The Cure move to stamp out touts on US tour
The Cure say tickets for their upcoming 30-date North American tour will be non transferable in an effort to clamp down on touting.
The legendary British band begin their first full-scale US and Canada run since 2016 at New Orleans’ Smoothie King Center on 10 May. The tour is due to wrap up at the Miami-Dade Arena in Miami on 1 July.
Fans had until today (13 March) to register with Ticketmaster’s Verified Fan scheme, with a “lottery-style process” to be used to determine which entrants will receive a unique access code or be put on the waitlist for the 15 March sale.
In addition, the band say that “apart from a few Hollywood Bowl charity seats, there will be no ‘platinum’ or ‘dynamically priced’ tickets” sold for the tour, with prices for certain dates reportedly starting as low as $21.25 (€20).
“We want the tour to be affordable for all fans and we have a very wide (and we think very fair) range of pricing at every show,” says a social media post by the group. “Our ticketing partners have agreed to help us stop scalpers from getting in the way. To help minimise resale and keep prices at face value, tickets for this tour will not be transferable.
“Despite our desire to protect our low ticket prices for fans, the states of NY, IL and CO make this very difficult – they actually have laws in place that protect scalpers!”
“If something comes up that prevents a fan from being able to use a ticket they have purchased, they will be able to resell it on a face value ticket exchange.”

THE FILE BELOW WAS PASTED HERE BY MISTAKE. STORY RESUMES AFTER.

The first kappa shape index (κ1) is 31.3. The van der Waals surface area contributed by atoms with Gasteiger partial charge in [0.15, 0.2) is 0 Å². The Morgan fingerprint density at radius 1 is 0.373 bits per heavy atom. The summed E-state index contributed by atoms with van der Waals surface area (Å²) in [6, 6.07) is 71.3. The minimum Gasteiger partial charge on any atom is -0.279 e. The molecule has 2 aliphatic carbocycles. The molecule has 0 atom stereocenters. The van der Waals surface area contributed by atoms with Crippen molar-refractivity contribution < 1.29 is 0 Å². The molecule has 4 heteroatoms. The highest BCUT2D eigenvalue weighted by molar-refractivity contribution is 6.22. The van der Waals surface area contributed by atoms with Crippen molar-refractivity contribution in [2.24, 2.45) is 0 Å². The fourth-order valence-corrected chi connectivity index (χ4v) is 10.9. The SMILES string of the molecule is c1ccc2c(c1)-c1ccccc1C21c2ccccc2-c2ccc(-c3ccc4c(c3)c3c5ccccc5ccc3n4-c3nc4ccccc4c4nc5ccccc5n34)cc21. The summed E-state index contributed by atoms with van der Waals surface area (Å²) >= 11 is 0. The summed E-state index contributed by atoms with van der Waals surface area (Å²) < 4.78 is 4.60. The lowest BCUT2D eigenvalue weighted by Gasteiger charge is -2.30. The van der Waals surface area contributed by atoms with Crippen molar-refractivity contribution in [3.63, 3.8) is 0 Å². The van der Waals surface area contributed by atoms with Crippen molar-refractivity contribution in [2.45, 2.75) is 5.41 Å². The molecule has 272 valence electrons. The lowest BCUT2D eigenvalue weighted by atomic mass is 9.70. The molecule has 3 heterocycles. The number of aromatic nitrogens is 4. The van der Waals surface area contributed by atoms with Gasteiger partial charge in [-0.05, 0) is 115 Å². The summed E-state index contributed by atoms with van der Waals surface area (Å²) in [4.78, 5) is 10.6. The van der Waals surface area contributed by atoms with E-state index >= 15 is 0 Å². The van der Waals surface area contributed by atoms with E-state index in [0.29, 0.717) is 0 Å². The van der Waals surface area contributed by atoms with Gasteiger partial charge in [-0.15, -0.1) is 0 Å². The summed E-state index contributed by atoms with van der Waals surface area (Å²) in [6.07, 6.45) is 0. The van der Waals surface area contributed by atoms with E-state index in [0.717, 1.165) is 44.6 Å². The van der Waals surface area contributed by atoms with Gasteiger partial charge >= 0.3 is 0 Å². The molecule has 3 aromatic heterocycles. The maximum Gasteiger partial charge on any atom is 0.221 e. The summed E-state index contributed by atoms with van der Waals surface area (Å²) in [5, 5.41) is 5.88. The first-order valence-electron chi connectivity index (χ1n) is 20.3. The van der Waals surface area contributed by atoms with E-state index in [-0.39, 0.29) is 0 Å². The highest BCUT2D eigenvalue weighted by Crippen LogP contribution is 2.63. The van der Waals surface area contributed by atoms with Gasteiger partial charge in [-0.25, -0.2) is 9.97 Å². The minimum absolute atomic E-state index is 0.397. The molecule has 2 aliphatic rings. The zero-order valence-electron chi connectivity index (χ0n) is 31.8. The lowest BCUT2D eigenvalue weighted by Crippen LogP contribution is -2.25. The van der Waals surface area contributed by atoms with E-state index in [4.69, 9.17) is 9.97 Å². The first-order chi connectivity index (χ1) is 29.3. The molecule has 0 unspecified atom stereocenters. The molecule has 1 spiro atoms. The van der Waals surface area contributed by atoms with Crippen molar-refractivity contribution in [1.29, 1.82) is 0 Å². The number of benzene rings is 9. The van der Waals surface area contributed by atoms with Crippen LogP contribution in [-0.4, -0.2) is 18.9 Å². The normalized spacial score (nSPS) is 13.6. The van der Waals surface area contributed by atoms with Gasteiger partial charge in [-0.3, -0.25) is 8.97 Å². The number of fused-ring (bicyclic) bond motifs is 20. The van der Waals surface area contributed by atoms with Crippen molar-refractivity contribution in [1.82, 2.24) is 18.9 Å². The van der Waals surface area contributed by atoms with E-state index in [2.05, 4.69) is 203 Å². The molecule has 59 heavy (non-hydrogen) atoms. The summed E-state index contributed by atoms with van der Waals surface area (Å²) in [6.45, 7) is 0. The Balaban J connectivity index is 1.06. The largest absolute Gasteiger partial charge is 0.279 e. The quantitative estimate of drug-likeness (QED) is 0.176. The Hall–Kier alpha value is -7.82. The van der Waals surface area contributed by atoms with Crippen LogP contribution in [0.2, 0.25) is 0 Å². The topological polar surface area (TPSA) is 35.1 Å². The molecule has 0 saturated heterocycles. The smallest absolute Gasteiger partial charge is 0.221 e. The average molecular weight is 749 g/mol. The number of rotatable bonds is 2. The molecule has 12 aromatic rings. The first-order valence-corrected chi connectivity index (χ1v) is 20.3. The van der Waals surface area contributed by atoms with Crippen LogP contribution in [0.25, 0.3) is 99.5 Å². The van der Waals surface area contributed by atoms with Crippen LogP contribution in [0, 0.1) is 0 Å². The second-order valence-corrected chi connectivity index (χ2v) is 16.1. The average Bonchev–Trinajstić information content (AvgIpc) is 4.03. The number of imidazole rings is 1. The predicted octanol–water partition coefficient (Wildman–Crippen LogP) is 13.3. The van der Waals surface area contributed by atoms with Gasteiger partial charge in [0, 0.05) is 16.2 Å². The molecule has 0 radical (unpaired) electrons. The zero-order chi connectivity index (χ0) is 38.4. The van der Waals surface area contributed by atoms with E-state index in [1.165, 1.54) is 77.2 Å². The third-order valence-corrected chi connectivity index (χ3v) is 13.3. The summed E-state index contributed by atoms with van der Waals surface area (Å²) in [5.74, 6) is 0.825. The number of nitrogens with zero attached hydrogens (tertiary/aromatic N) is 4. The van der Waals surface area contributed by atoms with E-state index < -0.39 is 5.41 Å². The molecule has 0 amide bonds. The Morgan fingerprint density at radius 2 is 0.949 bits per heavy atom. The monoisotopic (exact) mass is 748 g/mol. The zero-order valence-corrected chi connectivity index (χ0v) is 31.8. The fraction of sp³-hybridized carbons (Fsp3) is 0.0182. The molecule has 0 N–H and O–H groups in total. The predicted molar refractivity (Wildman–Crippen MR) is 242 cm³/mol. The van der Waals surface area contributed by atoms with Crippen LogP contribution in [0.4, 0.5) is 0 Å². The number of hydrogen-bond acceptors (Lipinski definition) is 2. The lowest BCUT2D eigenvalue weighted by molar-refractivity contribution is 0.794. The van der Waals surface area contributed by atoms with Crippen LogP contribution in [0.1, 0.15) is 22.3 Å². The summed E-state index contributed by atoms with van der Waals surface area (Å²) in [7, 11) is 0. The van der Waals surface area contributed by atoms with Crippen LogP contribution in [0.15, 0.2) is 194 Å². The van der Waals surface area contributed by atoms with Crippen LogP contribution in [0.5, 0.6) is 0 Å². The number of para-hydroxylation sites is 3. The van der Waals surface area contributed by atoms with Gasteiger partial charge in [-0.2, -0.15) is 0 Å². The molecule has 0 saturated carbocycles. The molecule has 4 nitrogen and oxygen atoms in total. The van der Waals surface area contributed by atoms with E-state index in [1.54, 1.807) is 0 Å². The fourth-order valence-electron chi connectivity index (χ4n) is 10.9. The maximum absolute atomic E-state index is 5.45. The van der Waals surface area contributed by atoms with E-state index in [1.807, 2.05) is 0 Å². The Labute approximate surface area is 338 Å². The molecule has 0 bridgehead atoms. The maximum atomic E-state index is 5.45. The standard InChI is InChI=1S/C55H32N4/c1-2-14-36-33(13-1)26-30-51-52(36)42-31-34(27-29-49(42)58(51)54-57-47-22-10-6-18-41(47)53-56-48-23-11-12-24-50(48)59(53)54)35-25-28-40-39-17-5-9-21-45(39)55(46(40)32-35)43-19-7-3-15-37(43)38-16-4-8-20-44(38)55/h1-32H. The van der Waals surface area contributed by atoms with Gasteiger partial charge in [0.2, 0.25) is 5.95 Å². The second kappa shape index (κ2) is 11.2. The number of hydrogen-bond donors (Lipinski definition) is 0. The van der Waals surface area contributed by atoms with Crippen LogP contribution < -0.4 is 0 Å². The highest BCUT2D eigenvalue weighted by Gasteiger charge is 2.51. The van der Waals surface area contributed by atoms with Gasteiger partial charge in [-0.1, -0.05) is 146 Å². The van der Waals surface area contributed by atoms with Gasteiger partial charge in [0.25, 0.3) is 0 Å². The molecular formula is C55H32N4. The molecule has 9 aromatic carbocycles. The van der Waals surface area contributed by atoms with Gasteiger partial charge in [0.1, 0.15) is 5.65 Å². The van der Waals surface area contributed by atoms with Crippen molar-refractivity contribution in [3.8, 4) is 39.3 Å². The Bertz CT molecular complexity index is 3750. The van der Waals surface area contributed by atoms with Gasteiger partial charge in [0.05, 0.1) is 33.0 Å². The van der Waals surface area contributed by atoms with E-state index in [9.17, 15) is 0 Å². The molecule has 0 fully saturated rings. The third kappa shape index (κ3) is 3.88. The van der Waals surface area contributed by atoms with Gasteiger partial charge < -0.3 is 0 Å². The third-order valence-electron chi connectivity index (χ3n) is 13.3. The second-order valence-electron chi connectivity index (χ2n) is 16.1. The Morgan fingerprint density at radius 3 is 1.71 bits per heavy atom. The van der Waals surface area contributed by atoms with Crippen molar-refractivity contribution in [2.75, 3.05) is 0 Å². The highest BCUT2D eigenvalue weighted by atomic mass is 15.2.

The band advise, however, that laws in New York, Illinois and Colorado mean shows in those states will be exempt from the restrictions, but still encourage ticket-holders no longer able to attend to sell their tickets on face value resale sites.
“Unfortunately, despite our desire to protect our low ticket prices for fans, the states of NY, IL and CO make this very difficult – they actually have laws in place that protect scalpers,” adds the statement. “For shows in these states we urge fans to buy or sell tickets to one another on face value exchanges like Twickets.live or Cashortrade.org.
“Fans should avoid buying tickets that are being resold at inflated prices by scalpers, and the sites that host these scalpers should refrain from reselling tickets for our shows.”
Revisit IQ‘s in-depth feature on The Cure’s biggest-ever European tour here.
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